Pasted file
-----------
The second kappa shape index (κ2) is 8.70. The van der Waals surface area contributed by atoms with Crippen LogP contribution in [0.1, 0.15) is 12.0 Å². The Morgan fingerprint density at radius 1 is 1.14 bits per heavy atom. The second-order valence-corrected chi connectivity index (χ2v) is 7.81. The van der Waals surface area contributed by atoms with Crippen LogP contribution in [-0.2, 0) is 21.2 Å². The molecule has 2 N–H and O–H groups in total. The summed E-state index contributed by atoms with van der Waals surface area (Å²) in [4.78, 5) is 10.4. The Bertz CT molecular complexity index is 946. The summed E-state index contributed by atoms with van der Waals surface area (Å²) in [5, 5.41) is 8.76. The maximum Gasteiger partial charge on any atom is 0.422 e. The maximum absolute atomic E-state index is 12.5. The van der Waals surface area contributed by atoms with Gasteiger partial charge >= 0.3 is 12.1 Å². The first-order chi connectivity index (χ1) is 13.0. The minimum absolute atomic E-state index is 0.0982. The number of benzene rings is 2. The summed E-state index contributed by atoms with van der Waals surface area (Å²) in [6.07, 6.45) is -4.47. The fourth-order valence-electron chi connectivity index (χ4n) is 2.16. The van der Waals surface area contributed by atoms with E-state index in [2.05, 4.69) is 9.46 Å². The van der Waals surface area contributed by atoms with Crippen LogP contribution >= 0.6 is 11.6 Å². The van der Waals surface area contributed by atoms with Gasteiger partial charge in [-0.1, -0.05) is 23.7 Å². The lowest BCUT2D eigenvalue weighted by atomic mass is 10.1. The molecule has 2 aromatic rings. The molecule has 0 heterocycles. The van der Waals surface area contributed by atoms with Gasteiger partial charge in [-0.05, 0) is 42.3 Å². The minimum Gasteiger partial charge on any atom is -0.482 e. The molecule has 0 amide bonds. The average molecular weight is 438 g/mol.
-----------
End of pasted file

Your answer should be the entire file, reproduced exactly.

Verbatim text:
The second kappa shape index (κ2) is 8.70. The van der Waals surface area contributed by atoms with Crippen LogP contribution in [0.1, 0.15) is 12.0 Å². The Morgan fingerprint density at radius 1 is 1.14 bits per heavy atom. The second-order valence-corrected chi connectivity index (χ2v) is 7.81. The van der Waals surface area contributed by atoms with Crippen LogP contribution in [-0.2, 0) is 21.2 Å². The molecule has 2 N–H and O–H groups in total. The summed E-state index contributed by atoms with van der Waals surface area (Å²) in [4.78, 5) is 10.4. The Bertz CT molecular complexity index is 946. The summed E-state index contributed by atoms with van der Waals surface area (Å²) in [5, 5.41) is 8.76. The maximum Gasteiger partial charge on any atom is 0.422 e. The maximum absolute atomic E-state index is 12.5. The van der Waals surface area contributed by atoms with Gasteiger partial charge >= 0.3 is 12.1 Å². The first-order chi connectivity index (χ1) is 13.0. The minimum absolute atomic E-state index is 0.0982. The number of benzene rings is 2. The summed E-state index contributed by atoms with van der Waals surface area (Å²) in [6.07, 6.45) is -4.47. The fourth-order valence-electron chi connectivity index (χ4n) is 2.16. The van der Waals surface area contributed by atoms with E-state index in [2.05, 4.69) is 9.46 Å². The van der Waals surface area contributed by atoms with Crippen LogP contribution >= 0.6 is 11.6 Å². The van der Waals surface area contributed by atoms with Gasteiger partial charge in [-0.1, -0.05) is 23.7 Å². The lowest BCUT2D eigenvalue weighted by atomic mass is 10.1. The molecule has 2 aromatic rings. The molecule has 0 heterocycles. The van der Waals surface area contributed by atoms with Gasteiger partial charge in [-0.05, 0) is 42.3 Å². The minimum Gasteiger partial charge on any atom is -0.482 e. The molecule has 0 amide bonds. The average molecular weight is 438 g/mol.